However, configuring and maintaining hundreds of cameras' times as well as a VMS can result in time inconsistencies and deem the video inadmissible in court. There are 3 different approaches to solving this issue:

  • Turn Camera time off and use VMS to stamp video: VMS server time should be managed and configured via Windows to account for DST.
  • Turn VMS Timestamp off and use cameras' time: This is the most inefficient way. It requires configuring each and every camera (even to point it to an NTP server) and requires zealous to ensure with each reboot, power outage, firmware upgrade, and networking issues someone reconfigures each camera accurately all while video is stamped with an incorrect time.
  • Point all cameras and VMS servers to NTP server: Still requires a magnitude of cameras and VMS servers to be configured at least once and again- relies on a collection of NTP servers that use other (public) servers to set time and in some cases may result in a fee.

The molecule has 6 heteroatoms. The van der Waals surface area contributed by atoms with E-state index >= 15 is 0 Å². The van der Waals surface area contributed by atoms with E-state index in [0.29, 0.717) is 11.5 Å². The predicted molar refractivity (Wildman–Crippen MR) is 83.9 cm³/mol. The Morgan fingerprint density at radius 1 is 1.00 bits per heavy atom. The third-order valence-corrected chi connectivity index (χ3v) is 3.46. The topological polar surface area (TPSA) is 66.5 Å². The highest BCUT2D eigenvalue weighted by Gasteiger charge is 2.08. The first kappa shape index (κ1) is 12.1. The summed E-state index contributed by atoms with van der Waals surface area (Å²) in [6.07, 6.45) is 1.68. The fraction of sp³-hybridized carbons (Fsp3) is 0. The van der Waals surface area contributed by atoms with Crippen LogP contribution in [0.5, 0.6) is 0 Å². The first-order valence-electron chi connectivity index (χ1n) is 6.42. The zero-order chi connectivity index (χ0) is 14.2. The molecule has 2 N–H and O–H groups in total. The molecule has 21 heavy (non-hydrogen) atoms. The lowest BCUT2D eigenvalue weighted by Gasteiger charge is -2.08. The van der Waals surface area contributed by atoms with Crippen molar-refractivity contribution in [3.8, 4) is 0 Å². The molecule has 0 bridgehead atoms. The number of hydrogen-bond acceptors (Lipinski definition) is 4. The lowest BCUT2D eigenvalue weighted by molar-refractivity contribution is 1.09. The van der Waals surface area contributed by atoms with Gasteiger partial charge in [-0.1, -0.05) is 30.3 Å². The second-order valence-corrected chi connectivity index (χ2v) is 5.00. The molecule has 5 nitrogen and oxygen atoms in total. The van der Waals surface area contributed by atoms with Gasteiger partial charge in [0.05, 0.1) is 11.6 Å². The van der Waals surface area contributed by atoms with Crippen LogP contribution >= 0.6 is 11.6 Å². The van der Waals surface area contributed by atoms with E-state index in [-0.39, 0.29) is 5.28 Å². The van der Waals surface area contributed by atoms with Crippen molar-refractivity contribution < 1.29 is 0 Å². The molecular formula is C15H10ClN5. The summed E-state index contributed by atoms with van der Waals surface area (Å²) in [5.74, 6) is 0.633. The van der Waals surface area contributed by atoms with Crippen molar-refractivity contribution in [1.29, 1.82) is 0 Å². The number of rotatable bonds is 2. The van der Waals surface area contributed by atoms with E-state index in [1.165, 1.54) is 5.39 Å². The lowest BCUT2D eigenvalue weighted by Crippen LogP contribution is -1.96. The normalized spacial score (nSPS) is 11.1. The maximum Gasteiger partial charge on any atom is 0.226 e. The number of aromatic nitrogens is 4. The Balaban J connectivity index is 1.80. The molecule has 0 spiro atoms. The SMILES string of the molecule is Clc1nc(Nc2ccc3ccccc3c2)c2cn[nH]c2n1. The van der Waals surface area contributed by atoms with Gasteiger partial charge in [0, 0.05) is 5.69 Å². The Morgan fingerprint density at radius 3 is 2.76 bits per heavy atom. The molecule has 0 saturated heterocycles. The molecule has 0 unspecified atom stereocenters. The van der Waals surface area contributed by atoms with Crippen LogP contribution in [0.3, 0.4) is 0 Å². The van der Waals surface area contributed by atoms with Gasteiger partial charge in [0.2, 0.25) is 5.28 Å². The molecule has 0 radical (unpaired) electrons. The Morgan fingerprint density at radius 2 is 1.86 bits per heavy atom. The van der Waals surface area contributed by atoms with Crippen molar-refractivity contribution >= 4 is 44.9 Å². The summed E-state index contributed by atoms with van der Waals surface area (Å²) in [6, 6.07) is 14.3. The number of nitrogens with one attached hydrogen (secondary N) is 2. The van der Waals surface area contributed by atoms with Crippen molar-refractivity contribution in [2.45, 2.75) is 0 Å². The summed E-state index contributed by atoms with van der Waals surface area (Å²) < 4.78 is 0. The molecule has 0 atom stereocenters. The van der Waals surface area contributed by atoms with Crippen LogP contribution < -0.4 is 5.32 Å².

For more, see our Time Synchronization tutorial.

Motion Boosting

Motion Boosting, also known as Motion ramp up/speed up can be used, quite effectively, in reducing the FPS (and the added bandwidth and storage) when there isn't much motion. In most VMS the user can set the recording to capture 1 FPS and in cases of motion 'ramp up/boost' to 10-15 FPS to capture more detail in an event. However, this method does have a few cons: It can result in the Benny Hill affect or choppy video resulting in video where objects appear out of nowhere or seem like there are sped up. Moreover, it heavily relies on the motion detection accuracy of the camera itself or the server and which sensitivity was used to trigger motion in the first place.